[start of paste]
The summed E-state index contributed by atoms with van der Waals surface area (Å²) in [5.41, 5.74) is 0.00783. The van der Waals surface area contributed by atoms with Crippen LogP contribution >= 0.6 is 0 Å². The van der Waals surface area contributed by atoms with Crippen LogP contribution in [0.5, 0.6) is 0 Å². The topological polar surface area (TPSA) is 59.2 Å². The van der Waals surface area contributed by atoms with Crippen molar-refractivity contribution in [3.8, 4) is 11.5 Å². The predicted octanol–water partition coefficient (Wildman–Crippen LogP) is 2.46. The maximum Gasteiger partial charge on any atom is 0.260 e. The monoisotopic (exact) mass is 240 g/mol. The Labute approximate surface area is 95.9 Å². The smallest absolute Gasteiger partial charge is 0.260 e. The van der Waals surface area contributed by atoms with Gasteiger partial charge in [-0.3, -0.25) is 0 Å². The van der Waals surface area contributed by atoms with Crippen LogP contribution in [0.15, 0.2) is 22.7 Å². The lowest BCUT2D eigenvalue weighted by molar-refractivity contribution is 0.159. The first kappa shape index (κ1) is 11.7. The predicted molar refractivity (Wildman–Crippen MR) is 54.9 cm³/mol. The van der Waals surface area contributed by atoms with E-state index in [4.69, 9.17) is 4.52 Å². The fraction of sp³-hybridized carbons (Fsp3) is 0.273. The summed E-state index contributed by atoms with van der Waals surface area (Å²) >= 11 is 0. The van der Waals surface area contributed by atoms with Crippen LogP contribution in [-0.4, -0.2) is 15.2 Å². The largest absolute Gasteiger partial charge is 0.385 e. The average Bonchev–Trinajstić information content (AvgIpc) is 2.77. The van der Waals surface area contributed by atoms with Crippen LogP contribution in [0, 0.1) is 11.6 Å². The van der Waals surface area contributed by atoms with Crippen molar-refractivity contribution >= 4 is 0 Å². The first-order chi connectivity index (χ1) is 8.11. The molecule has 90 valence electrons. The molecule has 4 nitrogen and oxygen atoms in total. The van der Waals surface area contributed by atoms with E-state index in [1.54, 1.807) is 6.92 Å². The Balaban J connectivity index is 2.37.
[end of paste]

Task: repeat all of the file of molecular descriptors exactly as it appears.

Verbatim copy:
The summed E-state index contributed by atoms with van der Waals surface area (Å²) in [5.41, 5.74) is 0.00783. The van der Waals surface area contributed by atoms with Crippen LogP contribution >= 0.6 is 0 Å². The van der Waals surface area contributed by atoms with Crippen LogP contribution in [0.5, 0.6) is 0 Å². The topological polar surface area (TPSA) is 59.2 Å². The van der Waals surface area contributed by atoms with Crippen molar-refractivity contribution in [3.8, 4) is 11.5 Å². The predicted octanol–water partition coefficient (Wildman–Crippen LogP) is 2.46. The maximum Gasteiger partial charge on any atom is 0.260 e. The monoisotopic (exact) mass is 240 g/mol. The Labute approximate surface area is 95.9 Å². The smallest absolute Gasteiger partial charge is 0.260 e. The van der Waals surface area contributed by atoms with Gasteiger partial charge in [-0.3, -0.25) is 0 Å². The van der Waals surface area contributed by atoms with Crippen LogP contribution in [0.15, 0.2) is 22.7 Å². The lowest BCUT2D eigenvalue weighted by molar-refractivity contribution is 0.159. The first kappa shape index (κ1) is 11.7. The predicted molar refractivity (Wildman–Crippen MR) is 54.9 cm³/mol. The van der Waals surface area contributed by atoms with E-state index in [4.69, 9.17) is 4.52 Å². The fraction of sp³-hybridized carbons (Fsp3) is 0.273. The summed E-state index contributed by atoms with van der Waals surface area (Å²) >= 11 is 0. The van der Waals surface area contributed by atoms with Crippen LogP contribution in [-0.4, -0.2) is 15.2 Å². The largest absolute Gasteiger partial charge is 0.385 e. The average Bonchev–Trinajstić information content (AvgIpc) is 2.77. The van der Waals surface area contributed by atoms with Crippen LogP contribution in [0, 0.1) is 11.6 Å². The van der Waals surface area contributed by atoms with Crippen molar-refractivity contribution >= 4 is 0 Å². The first-order chi connectivity index (χ1) is 8.11. The molecule has 90 valence electrons. The molecule has 4 nitrogen and oxygen atoms in total. The van der Waals surface area contributed by atoms with E-state index in [1.54, 1.807) is 6.92 Å². The Balaban J connectivity index is 2.37.